THE SEXUAL REGULATION FUNCTIONS HAVE DIMINISHED.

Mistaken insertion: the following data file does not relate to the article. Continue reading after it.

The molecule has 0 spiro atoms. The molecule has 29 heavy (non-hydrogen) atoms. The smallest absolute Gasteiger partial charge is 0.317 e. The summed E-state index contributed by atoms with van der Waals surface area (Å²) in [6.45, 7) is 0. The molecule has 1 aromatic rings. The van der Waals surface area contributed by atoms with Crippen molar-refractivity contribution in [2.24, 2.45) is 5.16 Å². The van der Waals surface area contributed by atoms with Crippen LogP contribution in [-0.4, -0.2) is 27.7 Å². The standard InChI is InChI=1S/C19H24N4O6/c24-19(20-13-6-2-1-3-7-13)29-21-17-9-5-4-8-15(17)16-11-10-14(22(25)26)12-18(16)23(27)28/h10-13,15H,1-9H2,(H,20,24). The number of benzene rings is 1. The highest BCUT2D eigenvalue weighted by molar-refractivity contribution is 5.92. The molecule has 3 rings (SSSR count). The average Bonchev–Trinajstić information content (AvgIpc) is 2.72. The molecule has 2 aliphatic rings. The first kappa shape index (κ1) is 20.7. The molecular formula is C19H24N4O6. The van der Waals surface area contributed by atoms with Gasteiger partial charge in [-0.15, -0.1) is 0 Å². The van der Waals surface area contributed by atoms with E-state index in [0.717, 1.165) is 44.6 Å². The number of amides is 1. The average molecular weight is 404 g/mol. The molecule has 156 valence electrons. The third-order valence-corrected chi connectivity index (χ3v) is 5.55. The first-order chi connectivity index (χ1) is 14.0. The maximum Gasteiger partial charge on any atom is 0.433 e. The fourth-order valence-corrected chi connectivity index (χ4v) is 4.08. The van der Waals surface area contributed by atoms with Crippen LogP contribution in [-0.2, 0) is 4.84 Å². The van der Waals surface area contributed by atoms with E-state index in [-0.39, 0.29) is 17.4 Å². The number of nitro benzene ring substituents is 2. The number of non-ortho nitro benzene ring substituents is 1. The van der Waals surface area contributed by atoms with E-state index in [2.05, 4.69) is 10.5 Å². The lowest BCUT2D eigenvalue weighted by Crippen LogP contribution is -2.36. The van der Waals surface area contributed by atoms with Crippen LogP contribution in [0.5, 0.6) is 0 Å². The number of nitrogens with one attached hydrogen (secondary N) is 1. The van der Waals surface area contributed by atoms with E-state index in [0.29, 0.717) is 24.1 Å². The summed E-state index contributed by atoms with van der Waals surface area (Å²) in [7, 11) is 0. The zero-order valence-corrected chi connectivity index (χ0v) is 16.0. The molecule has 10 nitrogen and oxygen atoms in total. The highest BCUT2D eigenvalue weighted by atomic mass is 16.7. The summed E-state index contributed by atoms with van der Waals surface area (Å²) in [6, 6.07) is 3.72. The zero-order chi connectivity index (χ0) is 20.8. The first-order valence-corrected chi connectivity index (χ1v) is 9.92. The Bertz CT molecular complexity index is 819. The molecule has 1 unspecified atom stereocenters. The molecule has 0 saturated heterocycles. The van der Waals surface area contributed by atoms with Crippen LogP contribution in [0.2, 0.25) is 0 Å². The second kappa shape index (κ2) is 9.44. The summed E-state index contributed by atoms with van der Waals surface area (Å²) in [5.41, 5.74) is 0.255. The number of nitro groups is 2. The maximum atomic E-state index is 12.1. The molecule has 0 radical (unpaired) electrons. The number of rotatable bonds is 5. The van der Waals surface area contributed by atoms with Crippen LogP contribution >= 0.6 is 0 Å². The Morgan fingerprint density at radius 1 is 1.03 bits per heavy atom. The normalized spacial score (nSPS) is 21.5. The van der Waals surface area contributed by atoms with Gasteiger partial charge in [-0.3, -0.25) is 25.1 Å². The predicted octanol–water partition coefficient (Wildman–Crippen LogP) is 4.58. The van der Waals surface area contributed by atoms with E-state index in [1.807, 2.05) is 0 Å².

Although most sexual intercourse is still marital, the proportion has probably fallen below the 90 percent figure claimed by Kinsey in 1948 [p. 588). Research studies show no great change in premarital sexual behavior between 1948 and 1965, but after 1965 females began catching up (or down?) to the male figure of about four out of five being sexually experienced before marriage [Zelnik and Kantner, 1978]. A research study finds well over 90 percent ot college students approving of sexual intercourse among persons who are engaged, in love, OJ' with "strong affection," while over two-thirds even approve of intercourse among those who are "not particularly affectionate" [Perlman, 1971]. Many other studies [Schmidt and Sigursch, 1972; Hunt, 1974; Yankelovich, 1977; Zelnik and Kantner, 1978] point to the same conclusion: virgin marriage has become relatively uncommon and may virtually disappear in the near future. Whether this is a "sexual revolution" as some scholars proclaim (Skolnik, 1973, pp. 410-413J or whether it is only another of many historical swings between permissiveness and restrictiveness [Hindus, 1971; Shorter, 1971) is not yet apparent.